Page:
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Name: Adam Bernard
Home: Fairfield, Connecticut, United States
About Me: Entertainment journalist with 15+ years of experience. Supporter of indie music. Lover of day baseball, fringe movies, & chicken shawarma. Part time ninja. Nerdy, but awesome.
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Artist Of The Week – Jim Slice
Monday, May 07, 2007

Jim Slice may be old school, but he still exudes all the hustling spirit of his youth. As one of the people who saw Hip-Hop grow from its inception Jim Slice has worked with a long list of veteran artists. From recording with the likes of Stezo, Chris Lowe and Dooley-O, to touring with LL Cool J and Slick Rick, to doing shows with Special Ed, Jay-Z and Gangstarr, he’s seen, and heard, quite a lot of Hip-Hop’s history. His buddy Stezo was actually the one responsible for giving Jim Slice his name. Slice explains its meaning, saying “no matter what I am going to get my piece of the pie in this world.” Growing up in New Haven, CT, The Bronx and Yonkers gave Jim Slice a huge Hip-Hop background, but he’s quick to note “it’s not where you’re from it’s what you become.” Today, taking a quick break from recording with his latest partner in rhyme Boo Slick, Jim Slice is sitting down with me to discuss what Hip-Hop has become, who he finds inspiring right now, and why he feels a veteran perspective is necessary in Hip-Hop at this point in time.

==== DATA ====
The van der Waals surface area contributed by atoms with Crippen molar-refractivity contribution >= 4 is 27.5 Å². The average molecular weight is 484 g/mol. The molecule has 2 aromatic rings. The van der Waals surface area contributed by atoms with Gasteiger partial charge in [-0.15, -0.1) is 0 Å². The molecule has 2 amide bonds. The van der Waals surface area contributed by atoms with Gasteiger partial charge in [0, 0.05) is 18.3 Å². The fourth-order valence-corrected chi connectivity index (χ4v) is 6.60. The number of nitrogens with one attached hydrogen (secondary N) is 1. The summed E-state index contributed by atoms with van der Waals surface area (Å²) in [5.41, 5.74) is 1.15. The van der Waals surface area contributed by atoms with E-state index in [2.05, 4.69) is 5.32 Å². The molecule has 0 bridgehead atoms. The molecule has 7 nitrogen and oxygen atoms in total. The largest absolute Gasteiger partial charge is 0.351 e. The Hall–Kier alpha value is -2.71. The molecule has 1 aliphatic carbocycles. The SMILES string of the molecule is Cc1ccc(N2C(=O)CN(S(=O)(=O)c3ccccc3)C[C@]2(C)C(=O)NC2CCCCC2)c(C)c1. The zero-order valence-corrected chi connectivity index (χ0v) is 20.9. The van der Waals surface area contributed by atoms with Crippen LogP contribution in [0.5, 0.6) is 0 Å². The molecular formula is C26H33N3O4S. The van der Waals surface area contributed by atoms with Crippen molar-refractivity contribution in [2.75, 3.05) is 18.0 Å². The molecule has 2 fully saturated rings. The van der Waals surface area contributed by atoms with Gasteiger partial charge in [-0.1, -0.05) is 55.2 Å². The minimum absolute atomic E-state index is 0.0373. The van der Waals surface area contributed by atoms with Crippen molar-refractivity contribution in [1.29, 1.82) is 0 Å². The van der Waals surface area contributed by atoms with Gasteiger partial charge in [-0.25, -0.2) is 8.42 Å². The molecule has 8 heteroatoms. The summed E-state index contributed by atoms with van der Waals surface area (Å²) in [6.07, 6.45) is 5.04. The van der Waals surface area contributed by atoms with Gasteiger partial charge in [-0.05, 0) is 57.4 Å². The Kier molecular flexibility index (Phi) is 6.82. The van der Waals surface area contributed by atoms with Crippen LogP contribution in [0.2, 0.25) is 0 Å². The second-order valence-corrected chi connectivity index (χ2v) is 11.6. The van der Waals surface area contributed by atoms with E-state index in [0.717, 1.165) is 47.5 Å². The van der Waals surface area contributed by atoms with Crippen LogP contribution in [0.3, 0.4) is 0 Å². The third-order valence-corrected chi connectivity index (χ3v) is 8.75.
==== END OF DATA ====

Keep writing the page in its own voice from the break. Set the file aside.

Adam Bernard: You're a veteran in the game, having worked with the likes of Stezo, Chris Lowe and Dooley-O. In what ways have you seen Hip-Hop evolve over the years?
Jim Slice: Hip-Hop will always go through changes as long as men and women go through changes because that’s what evolution is, but the first major change was musically when Run DMC came out with “Sucker MC’s.” The second major change was in attitude when NWA dropped Straight Outta Compton. Another major change was when Russell Simmons introduced Hip-Hop to the fellows on Wall St. and because of that Hip-Hop has become not just a culture anymore but BIG business.

Adam Bernard: When you look at today's artists what are your thoughts? Does anyone stand out or inspire you?
Jim Slice: Outkast stands out on a commercial level and so does Nas in my opinion. The reason I choose them because they’re not scared to get their label to push a single that’s totally different from what’s going on at the moment, to me that’s true Hip-Hop. Let me try to clarify this more. As Hip-Hop started growing it in itself was against the grain compared to what was going on at the time, which was R&B, Funk, Rock and Jazz. The whole mind frame of going against the grain is Hip-Hop, so when I see artists, major or minor, going against the grain I can respect that because that is the seed to Hip-Hop. When you listen to an artist ask yourself they’re a seed or a branch? There’s nothing wrong with branches, but just because you’re able to mock or copy someone else’s personality doesn’t make you hot, no matter what your friends say. This is why when I do Jim Slice and Boo Slick material I won’t do it unless I feel we’re going against the grain in some way.

Adam Bernard: With you still being a recording artist yourself what are you looking to bring to listeners in 2007?